ASOs are a leading RNA therapeutic, with 2 significant ASO drugs on the market: Biogen's Spinzara for Spinal Muscular Atrophy, and Sarepta's Exondys 51 for Duchene's Muscular Dystrophy. ASOs correct disease before it presents, including through correcting a protein deficiency or toxicity - it turns the problem off at the tap rather than just mopping up the water like many modern drugs.

ASOs correct genetic coding errors by using the cells existing machinery. In the human body, all our cells and their proteins are encoded in our DNA which makes up our genes and genome. DNA is transcribed into another molecule called RNA, which is a copy of the DNA the cell uses as instructions to make proteins. If you have a mutation in your gene, this mutation will be copied across to your RNA, and then your cell will not have the right instructions, and so it might not make the right protein. The creation of these non-functional proteins cause the genetic disease.

Retinitis pigmentosa is a genetic degenerative eye disease, one of leading causes of childhood blindness. It affects between 4,000-8,000 people in the western world and is estimated to be a $1 billion per annum market. There are currently no treatment options for the disease.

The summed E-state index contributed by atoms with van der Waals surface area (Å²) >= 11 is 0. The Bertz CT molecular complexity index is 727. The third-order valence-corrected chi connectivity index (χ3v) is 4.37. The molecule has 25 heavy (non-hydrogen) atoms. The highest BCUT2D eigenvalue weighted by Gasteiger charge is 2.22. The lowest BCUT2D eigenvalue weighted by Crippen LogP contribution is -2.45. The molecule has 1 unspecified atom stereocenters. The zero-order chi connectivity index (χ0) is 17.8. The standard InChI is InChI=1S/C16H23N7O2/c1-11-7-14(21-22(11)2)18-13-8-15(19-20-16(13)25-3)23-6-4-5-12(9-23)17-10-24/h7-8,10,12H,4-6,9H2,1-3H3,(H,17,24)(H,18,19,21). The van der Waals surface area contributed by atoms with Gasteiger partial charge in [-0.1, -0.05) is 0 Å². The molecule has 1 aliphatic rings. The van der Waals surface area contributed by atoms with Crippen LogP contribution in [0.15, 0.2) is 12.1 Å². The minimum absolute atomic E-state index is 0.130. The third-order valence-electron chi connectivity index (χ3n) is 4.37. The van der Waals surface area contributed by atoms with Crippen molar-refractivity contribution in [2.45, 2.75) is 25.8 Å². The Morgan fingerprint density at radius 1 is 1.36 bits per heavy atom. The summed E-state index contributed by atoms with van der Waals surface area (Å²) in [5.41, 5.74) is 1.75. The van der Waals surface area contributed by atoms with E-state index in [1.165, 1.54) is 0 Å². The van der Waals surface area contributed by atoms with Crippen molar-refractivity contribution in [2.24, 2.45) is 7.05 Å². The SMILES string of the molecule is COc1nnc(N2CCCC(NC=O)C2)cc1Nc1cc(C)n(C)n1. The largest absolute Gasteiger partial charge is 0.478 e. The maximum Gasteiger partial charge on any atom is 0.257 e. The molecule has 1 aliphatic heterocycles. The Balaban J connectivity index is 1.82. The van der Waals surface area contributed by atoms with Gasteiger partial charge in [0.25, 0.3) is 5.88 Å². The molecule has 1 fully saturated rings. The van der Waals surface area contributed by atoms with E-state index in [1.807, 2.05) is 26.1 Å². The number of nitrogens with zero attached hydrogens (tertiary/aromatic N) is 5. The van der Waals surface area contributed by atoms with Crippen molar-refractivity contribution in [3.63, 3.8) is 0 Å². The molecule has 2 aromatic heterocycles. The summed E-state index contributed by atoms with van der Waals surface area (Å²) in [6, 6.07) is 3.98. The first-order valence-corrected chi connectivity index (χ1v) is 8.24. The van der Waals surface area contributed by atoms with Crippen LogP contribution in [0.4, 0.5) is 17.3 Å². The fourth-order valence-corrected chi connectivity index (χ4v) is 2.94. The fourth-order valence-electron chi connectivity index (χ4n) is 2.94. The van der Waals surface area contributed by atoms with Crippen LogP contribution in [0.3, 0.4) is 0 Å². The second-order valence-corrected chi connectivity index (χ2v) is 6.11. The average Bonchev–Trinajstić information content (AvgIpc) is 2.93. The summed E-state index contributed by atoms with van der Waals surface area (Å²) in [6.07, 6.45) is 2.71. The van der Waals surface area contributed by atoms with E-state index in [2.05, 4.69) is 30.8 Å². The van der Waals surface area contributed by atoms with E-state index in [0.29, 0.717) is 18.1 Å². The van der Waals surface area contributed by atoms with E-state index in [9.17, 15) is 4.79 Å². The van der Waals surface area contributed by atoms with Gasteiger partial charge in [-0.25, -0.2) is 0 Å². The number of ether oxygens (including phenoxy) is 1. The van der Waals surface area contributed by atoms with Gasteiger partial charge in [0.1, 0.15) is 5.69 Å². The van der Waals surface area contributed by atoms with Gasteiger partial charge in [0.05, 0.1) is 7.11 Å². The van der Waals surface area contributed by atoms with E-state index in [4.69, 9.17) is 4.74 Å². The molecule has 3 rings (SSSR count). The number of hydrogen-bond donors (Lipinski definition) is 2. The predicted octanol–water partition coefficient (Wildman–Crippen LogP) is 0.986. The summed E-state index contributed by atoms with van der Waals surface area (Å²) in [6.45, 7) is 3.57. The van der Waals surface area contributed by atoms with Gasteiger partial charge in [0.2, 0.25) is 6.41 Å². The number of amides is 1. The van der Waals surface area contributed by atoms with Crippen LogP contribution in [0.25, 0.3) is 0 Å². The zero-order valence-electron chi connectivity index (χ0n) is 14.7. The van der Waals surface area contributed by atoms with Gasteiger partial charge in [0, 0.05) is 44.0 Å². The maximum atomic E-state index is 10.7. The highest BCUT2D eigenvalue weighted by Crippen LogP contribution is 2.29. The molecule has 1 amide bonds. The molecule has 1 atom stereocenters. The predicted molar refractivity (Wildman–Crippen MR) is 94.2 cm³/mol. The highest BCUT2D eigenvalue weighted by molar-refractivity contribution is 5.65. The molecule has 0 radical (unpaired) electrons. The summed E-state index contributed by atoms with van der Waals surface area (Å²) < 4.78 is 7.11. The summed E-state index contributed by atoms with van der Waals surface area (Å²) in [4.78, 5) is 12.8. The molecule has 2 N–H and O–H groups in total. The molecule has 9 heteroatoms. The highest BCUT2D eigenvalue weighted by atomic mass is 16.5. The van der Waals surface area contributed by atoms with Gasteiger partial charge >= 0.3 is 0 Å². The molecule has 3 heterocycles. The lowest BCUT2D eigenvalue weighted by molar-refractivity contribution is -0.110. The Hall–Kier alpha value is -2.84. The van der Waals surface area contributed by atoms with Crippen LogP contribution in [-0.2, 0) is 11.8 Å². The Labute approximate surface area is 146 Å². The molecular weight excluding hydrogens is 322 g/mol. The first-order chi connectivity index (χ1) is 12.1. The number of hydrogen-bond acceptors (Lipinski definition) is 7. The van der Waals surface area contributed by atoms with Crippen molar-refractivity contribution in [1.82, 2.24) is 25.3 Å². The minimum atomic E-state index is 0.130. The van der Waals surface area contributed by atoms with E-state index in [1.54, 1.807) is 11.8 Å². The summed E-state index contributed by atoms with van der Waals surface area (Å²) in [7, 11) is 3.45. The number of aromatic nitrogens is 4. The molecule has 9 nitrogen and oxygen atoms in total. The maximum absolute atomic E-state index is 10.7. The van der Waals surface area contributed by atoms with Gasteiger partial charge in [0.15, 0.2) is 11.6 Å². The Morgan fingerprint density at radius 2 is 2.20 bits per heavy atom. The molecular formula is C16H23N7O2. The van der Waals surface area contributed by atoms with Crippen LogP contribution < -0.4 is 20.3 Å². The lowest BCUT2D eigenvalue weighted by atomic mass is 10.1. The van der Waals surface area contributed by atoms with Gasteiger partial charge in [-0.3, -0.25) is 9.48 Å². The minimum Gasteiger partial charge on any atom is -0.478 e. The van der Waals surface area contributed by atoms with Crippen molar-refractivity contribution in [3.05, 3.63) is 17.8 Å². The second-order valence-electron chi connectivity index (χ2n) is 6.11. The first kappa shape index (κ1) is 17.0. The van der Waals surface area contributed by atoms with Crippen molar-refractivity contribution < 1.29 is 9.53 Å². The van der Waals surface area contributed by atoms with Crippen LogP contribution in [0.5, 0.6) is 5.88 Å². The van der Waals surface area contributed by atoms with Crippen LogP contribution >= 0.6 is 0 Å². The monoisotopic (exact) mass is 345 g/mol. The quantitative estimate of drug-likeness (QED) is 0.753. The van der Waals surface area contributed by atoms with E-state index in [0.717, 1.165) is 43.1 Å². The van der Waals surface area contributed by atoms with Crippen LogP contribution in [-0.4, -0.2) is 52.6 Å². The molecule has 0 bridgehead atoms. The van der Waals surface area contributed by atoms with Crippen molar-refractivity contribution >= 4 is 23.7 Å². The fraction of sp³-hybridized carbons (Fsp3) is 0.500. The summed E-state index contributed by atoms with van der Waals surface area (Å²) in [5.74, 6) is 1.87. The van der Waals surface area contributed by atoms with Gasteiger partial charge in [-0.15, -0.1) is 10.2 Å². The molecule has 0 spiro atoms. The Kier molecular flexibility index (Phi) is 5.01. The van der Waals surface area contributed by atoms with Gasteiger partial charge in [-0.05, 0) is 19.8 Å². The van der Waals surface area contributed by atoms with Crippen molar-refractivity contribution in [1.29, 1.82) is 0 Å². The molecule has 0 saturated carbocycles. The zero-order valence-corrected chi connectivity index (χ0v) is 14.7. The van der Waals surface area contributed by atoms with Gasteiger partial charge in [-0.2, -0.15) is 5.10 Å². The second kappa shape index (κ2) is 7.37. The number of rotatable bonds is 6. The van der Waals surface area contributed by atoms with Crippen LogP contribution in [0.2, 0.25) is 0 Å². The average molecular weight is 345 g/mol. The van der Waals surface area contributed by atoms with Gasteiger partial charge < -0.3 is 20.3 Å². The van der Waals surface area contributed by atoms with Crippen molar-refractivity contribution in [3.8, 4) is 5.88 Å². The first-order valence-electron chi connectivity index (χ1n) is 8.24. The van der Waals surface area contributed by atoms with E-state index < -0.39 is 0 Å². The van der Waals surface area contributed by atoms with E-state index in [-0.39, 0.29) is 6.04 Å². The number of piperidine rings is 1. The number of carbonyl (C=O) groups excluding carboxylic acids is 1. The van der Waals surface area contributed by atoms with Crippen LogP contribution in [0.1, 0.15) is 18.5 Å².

PYC’s drug program for treating retinitis pigmentosa has now shown highly effective delivery in animal models with sustained duration of effect, the ability to reverse the disease process in human cells, highly effective outcomes in complex models of the human eye, and a favourable proof of concept toxicity profile. The company recently completed a EUR 34 million share placement.

The company’s latest investor presentation, December 2020 progress report and lead drug efficacy report can be downloaded below

PYC Presentation 2020
Download PDF • 4.45MB

Lead drug efficacy
Download PDF • 333KB

December 2020 Progress report
Download PDF • 333KB